One solution to this problem is to design stronger, more predictable, systematic adjustments of fiscal policy that support the economy during recessions and recoveries (Williams 2009, Elmendorf 2011, 2016). These already exist in the form of programs such as unemployment insurance but are limited in size and scope. Some possible ideas for the United States include Social Security and income tax rates that move up or down in relation to the national unemployment rate, or federal grants to states that operate in the same way. Such approaches could be designed to be revenue-neutral over the business cycle; they also could avoid past debates over fiscal stimulus by separating decisions on countercyclical policy from longer-run decisions about the appropriate role of the government and tax system. Indeed, economists across the political spectrum have championed these ideas (Elmendorf and Furman 2008, Taylor 2000, 2009).
Finally, monetary policy frameworks should be critically reevaluated to identify potential improvements in the context of a low r-star. Although targeting a low inflation rate generally has been successful at taming inflation in the past, it is not as well-suited for a low r-star era. There is simply not enough room for central banks to cut interest rates in response to an economic downturn when both natural rates and inflation are very low.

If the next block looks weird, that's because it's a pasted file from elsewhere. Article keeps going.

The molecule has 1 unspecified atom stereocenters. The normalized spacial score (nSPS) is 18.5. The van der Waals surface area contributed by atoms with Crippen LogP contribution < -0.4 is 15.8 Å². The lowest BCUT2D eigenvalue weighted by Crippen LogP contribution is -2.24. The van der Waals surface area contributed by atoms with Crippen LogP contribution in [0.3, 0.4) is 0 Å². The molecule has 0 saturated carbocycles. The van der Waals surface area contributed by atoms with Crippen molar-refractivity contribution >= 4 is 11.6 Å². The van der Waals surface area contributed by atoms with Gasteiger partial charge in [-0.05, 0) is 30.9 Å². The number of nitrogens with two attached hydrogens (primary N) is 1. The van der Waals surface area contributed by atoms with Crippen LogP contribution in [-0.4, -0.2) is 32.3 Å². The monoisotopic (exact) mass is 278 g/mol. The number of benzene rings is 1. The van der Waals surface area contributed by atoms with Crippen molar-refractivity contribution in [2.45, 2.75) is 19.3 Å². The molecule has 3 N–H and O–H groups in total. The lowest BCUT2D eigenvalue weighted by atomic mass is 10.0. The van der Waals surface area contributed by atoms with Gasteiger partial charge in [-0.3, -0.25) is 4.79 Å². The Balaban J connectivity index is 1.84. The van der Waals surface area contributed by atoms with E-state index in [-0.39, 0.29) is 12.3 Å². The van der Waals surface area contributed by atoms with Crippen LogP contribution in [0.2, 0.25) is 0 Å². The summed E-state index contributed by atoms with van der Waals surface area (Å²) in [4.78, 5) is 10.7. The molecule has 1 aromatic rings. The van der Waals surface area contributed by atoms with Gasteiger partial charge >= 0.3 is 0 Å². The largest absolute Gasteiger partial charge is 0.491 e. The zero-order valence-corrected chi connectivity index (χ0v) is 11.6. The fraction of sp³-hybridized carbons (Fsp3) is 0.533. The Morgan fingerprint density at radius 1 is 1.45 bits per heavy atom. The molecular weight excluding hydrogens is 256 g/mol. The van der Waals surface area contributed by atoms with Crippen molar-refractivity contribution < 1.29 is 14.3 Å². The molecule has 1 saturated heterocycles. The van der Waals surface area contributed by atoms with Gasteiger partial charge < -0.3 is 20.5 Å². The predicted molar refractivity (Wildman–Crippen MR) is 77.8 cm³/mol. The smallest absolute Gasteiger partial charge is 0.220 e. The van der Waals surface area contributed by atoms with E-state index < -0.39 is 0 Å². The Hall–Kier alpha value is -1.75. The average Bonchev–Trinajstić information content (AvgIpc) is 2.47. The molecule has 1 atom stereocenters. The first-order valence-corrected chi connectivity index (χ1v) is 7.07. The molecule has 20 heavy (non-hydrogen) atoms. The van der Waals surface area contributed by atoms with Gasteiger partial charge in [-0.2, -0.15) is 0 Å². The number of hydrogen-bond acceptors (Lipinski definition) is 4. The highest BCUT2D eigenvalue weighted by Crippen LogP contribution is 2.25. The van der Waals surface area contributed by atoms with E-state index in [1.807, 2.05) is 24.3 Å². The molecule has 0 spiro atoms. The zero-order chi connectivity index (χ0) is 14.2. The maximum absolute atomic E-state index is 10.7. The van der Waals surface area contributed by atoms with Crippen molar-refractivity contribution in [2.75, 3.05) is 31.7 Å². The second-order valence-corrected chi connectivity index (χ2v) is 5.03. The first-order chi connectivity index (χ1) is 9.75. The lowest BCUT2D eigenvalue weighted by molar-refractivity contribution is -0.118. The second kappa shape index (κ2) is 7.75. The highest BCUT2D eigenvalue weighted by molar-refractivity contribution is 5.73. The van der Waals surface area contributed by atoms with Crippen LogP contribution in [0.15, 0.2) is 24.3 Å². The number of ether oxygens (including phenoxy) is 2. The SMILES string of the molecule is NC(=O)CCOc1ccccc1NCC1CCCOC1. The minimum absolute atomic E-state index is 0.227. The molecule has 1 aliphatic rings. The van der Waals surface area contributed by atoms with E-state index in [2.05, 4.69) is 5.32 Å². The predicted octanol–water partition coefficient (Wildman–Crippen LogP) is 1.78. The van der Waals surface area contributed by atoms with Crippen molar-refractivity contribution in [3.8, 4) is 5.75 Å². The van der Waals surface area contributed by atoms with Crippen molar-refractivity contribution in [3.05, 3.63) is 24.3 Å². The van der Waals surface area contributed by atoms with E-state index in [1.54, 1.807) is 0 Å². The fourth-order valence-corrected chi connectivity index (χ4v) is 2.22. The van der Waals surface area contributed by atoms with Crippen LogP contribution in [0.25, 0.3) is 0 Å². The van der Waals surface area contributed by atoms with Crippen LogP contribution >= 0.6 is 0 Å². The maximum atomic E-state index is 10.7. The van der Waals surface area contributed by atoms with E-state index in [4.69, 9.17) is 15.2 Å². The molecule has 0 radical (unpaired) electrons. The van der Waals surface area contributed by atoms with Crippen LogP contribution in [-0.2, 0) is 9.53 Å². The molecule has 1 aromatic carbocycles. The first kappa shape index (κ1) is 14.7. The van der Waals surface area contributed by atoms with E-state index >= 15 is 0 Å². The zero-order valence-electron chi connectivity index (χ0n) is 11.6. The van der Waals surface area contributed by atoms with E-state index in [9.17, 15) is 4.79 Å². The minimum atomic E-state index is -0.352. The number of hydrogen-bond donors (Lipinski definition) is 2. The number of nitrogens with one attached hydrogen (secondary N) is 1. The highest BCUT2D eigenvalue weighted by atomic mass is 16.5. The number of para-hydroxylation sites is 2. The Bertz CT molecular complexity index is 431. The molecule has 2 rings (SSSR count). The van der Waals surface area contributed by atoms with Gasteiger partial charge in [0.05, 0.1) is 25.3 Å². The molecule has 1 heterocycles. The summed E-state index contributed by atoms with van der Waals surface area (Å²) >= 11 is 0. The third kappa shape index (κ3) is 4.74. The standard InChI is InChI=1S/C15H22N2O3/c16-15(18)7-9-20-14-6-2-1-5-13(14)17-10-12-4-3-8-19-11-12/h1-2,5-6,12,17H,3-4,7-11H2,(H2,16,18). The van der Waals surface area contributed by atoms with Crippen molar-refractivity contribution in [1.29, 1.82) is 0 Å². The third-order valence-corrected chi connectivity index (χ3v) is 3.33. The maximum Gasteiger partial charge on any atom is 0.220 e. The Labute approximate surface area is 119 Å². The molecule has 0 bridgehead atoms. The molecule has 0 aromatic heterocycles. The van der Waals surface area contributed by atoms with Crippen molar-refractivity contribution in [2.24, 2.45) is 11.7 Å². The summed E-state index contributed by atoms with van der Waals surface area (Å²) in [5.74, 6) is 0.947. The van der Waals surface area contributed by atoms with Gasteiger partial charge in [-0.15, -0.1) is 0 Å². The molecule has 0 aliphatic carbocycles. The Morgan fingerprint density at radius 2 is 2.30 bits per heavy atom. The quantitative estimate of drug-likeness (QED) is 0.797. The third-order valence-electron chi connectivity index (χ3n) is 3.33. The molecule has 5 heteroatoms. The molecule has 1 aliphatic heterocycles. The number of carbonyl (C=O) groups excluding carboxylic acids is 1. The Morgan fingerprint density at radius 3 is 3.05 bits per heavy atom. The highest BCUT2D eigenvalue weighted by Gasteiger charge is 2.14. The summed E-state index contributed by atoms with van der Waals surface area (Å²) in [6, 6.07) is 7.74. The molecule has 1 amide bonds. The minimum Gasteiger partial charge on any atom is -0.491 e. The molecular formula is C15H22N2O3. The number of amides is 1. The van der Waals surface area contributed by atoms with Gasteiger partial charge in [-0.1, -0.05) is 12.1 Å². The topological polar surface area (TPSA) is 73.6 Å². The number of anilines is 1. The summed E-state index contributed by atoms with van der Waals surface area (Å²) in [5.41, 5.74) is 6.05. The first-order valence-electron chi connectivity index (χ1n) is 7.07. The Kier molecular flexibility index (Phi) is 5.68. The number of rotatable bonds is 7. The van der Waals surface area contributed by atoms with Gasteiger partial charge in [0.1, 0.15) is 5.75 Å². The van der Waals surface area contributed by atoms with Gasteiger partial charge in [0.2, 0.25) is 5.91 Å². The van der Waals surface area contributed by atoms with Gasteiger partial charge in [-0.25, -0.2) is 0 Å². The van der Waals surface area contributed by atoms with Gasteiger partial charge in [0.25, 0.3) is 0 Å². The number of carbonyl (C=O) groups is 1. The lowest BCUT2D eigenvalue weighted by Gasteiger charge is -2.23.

Two alternatives can be considered together or in isolation to address this issue. First, the most direct attack on low r-star would be for central banks to pursue a somewhat higher inflation target. This would imply a higher average level of interest rates and thereby give monetary policy more room to maneuver (Williams 2009; Blanchard, Dell’Ariccia, and Mauro 2010; Ball 2014). The logic of this approach argues that a 1 percentage point increase in the inflation target would offset the deleterious effects of an equal-sized decline in r-star. Of course, this approach would need to balance the purported benefits against the costs and challenges of achieving and maintaining a somewhat higher inflation rate.
Second, inflation targeting could be replaced by a flexible price-level or nominal GDP targeting framework, where the central bank targets a steadily growing level of prices or nominal GDP, rather than the rate of inflation. These approaches have a number of potential advantages over standard inflation targeting. For one, they may be better suited to periods when the lower bound constrains interest rates because they automatically deliver the “lower for longer” policy prescription the situation calls for (Eggertsson and Woodford 2003). In addition, nominal GDP targeting has a built-in protection against debt deflation (Koenig 2013, Sheedy 2014). Finally, in a nominal GDP targeting regime, a decline in r-star caused by slower trend growth automatically leads to a higher rate of trend inflation, providing a larger buffer to respond to economic downturns. Of course, these approaches also have potential disadvantages and must be carefully scrutinized when considering their relative costs and benefits.